The purpose of Article 2 is to specify the circumstances and conduct the which constitute anti-doping rule violations. Hearings in doping cases will proceed based on the assertion that one or more of these specific rules have been violated. Athletes or other Persons shall be responsible for knowing what constitutes an anti-doping rule violation and the substances and methods which have been included on the Prohibited List. The following constitute anti-doping rule violations:
2.1 Presence of a Prohibited Substance or its Metabolites or Markers in an Athlete’s Sample 2.1.1 It is each Athlete’s personal duty to ensure that no Prohibited Substance enters his or her body. Athletes are responsible for any Prohibited Substance or its Metabolites or Markers found to be present in their Samples. Accordingly, it is not necessary that intent, Fault, negligence or knowing Use on the Athlete’s part be demonstrated in order to establish an anti-doping rule violation under Article 2.1.
[Comment to Article 2.1.1: An anti-doping rule violation is committed under this Article without regard to an Athlete’s Fault. This rule has been referred to in various CAS decisions as “Strict Liability”. An Athlete’s Fault is taken into consideration in determining the Consequences of this anti-doping rule violation under Article 10. This principle has consistently been upheld by CAS.]
World Anti-Doping Code • 2015 with 2018 amendments 19
2.1.2 Sufficient proof of an anti-doping rule violation under Article 2.1 is established by any of the following: presence of a Prohibited Substance or its Metabolites or Markers in the Athlete’s A Sample where the Athlete waives analysis of the B Sample and the B Sample is not analyzed; or, where the Athlete’s B Sample is analyzed and the analysis of the Athlete’s B Sample confirms the presence of the Prohibited Substance or its Metabolites or Markers found in the Athlete’s A Sample; or, where the Athlete’s B Sample is split into two bottles and the analysis of the second bottle confirms the presence of the Prohibited Substance or its Metabolites or Markers found in the first bottle.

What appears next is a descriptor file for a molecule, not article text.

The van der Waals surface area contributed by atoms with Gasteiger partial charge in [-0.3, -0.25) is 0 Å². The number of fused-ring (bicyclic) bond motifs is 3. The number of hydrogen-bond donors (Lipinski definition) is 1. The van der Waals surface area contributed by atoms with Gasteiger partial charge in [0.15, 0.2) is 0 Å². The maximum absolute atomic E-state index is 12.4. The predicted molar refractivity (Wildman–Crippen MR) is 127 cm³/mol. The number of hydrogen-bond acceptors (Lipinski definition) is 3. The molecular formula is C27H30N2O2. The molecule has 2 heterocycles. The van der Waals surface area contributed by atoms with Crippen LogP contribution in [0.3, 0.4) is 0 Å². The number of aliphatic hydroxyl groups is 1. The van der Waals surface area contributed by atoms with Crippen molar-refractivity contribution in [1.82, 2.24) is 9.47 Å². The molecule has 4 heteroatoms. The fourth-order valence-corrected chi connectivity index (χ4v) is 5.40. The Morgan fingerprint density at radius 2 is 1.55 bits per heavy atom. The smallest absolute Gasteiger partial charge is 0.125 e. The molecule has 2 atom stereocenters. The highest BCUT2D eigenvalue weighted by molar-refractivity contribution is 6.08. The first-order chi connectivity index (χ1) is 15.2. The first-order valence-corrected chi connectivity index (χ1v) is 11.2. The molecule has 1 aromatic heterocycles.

2.1.3 Excepting those substances for which a quantitative threshold is specifically identified in the Prohibited List, the presence of any quantity of a Prohibited Substance or its Metabolites or Markers in an Athlete’s Sample shall constitute an anti-doping rule violation. 2.1.4 As an exception to the general rule of Article 2.1, the Prohibited List or International Standards may establish special criteria for the evaluation of Prohibited Substances that can also be produced endogenously.
[Comment to Article 2.1.2: The Anti-Doping Organization with results management responsibility may, at its discretion, choose to have the B Sample analyzed even if the Athlete does not request the analysis of the B Sample.]
CONSEQUENCES OF DOPING
In accordance with Code Art. 14.3, the IRF must publish the list of international athletes and athlete support personnel sanctioned under its results management jurisdiction (no later than 20 days after the final appellate decision), and include the following information:
- Anti-doping rule violated
- Name of the Athlete or other Person committing the violation
- Prohibited Substance or Prohibited Method involved
- Consequences imposed
The IRF will also publish sanctions issued by any other ADO or NADO.
The IRF will publish information regarding sanctions, which may include the following:
- IF anti-doping decisions (containing the date of the decision – the name of the person sanctioned – the sanction – the PDF Decision)
- Table of suspensions (containing the date of the beginning and of the end of the suspension – the name of the person sanctioned – the PDF Decision)
- Case status table (containing the date of the sample collection – the Event location – the name of the athlete – test type – a substance involved – date it was reported to the ADO – whether it is under investigation/before the hearing panel/before the appeal panel – the date of the decision)
- CAS Decisions related to the ADO (containing the date of the decision – Name of the person sanctioned – the sanction – the PDF Decision)
It may be an Anti-Doping Rule Violation (ADRV) to work with Athlete Support Personnel who has been sanctioned by the IRF, as well as any coaches, trainers, physicians or other athlete support personnel who are ineligible on account of an ADRV or who have been criminally convicted or professionally disciplined in relation to doping (see WADA’s Prohibited Association List).